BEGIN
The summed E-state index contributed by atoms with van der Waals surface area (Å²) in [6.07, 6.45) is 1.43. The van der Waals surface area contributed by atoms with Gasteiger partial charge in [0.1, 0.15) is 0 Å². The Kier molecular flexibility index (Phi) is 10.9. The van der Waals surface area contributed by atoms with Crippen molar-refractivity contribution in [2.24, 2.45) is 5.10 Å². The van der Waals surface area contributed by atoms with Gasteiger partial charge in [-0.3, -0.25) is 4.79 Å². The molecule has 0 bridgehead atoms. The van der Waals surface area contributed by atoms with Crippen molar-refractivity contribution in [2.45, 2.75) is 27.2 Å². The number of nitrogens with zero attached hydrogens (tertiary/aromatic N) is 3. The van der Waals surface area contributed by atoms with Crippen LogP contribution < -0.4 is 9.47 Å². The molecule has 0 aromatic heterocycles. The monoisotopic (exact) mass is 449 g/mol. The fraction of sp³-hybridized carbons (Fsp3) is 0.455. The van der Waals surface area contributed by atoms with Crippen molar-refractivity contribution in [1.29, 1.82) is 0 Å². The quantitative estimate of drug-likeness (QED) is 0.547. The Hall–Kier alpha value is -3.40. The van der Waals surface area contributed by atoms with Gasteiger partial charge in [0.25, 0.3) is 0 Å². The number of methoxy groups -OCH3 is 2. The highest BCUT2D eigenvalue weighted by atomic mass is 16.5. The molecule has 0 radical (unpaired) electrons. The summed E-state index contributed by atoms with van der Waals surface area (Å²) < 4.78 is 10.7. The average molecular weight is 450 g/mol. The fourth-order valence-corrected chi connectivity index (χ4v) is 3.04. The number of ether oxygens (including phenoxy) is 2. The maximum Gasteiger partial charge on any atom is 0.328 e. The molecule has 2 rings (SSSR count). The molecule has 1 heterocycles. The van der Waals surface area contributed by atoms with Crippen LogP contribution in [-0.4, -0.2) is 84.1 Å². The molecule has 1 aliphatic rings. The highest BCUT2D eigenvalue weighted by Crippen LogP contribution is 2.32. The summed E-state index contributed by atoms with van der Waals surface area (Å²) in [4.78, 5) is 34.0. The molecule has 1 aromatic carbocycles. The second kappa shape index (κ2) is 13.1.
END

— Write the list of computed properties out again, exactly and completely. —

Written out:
The summed E-state index contributed by atoms with van der Waals surface area (Å²) in [6.07, 6.45) is 1.43. The van der Waals surface area contributed by atoms with Gasteiger partial charge in [0.1, 0.15) is 0 Å². The Kier molecular flexibility index (Phi) is 10.9. The van der Waals surface area contributed by atoms with Crippen molar-refractivity contribution in [2.24, 2.45) is 5.10 Å². The van der Waals surface area contributed by atoms with Gasteiger partial charge in [-0.3, -0.25) is 4.79 Å². The molecule has 0 bridgehead atoms. The van der Waals surface area contributed by atoms with Crippen molar-refractivity contribution in [2.45, 2.75) is 27.2 Å². The number of nitrogens with zero attached hydrogens (tertiary/aromatic N) is 3. The van der Waals surface area contributed by atoms with Crippen LogP contribution < -0.4 is 9.47 Å². The molecule has 0 aromatic heterocycles. The monoisotopic (exact) mass is 449 g/mol. The fraction of sp³-hybridized carbons (Fsp3) is 0.455. The van der Waals surface area contributed by atoms with Crippen molar-refractivity contribution in [1.29, 1.82) is 0 Å². The quantitative estimate of drug-likeness (QED) is 0.547. The Hall–Kier alpha value is -3.40. The van der Waals surface area contributed by atoms with Gasteiger partial charge in [0.25, 0.3) is 0 Å². The number of methoxy groups -OCH3 is 2. The highest BCUT2D eigenvalue weighted by atomic mass is 16.5. The molecule has 0 radical (unpaired) electrons. The summed E-state index contributed by atoms with van der Waals surface area (Å²) < 4.78 is 10.7. The average molecular weight is 450 g/mol. The fourth-order valence-corrected chi connectivity index (χ4v) is 3.04. The number of ether oxygens (including phenoxy) is 2. The maximum Gasteiger partial charge on any atom is 0.328 e. The molecule has 2 rings (SSSR count). The molecule has 1 heterocycles. The van der Waals surface area contributed by atoms with Crippen LogP contribution in [-0.4, -0.2) is 84.1 Å². The molecule has 1 aliphatic rings. The highest BCUT2D eigenvalue weighted by Crippen LogP contribution is 2.32. The summed E-state index contributed by atoms with van der Waals surface area (Å²) in [4.78, 5) is 34.0. The molecule has 1 aromatic carbocycles. The second kappa shape index (κ2) is 13.1.